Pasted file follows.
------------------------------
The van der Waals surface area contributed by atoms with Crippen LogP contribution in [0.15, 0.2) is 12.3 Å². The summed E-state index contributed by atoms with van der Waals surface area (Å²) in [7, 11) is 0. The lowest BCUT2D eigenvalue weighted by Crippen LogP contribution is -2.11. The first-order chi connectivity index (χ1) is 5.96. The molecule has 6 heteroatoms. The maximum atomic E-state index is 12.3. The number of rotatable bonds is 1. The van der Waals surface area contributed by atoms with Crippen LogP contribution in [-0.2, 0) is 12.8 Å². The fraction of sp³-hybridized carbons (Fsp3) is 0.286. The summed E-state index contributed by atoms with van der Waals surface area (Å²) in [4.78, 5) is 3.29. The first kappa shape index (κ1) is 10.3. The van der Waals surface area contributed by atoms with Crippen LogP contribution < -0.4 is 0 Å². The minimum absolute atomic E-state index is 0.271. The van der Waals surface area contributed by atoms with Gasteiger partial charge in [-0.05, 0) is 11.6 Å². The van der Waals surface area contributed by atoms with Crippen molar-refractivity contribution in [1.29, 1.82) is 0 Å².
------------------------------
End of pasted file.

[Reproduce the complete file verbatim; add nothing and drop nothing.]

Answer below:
The van der Waals surface area contributed by atoms with Crippen LogP contribution in [0.15, 0.2) is 12.3 Å². The summed E-state index contributed by atoms with van der Waals surface area (Å²) in [7, 11) is 0. The lowest BCUT2D eigenvalue weighted by Crippen LogP contribution is -2.11. The first-order chi connectivity index (χ1) is 5.96. The molecule has 6 heteroatoms. The maximum atomic E-state index is 12.3. The number of rotatable bonds is 1. The van der Waals surface area contributed by atoms with Crippen LogP contribution in [-0.2, 0) is 12.8 Å². The fraction of sp³-hybridized carbons (Fsp3) is 0.286. The summed E-state index contributed by atoms with van der Waals surface area (Å²) in [4.78, 5) is 3.29. The first kappa shape index (κ1) is 10.3. The van der Waals surface area contributed by atoms with Crippen LogP contribution < -0.4 is 0 Å². The minimum absolute atomic E-state index is 0.271. The van der Waals surface area contributed by atoms with Gasteiger partial charge in [-0.05, 0) is 11.6 Å². The van der Waals surface area contributed by atoms with Crippen molar-refractivity contribution in [1.29, 1.82) is 0 Å².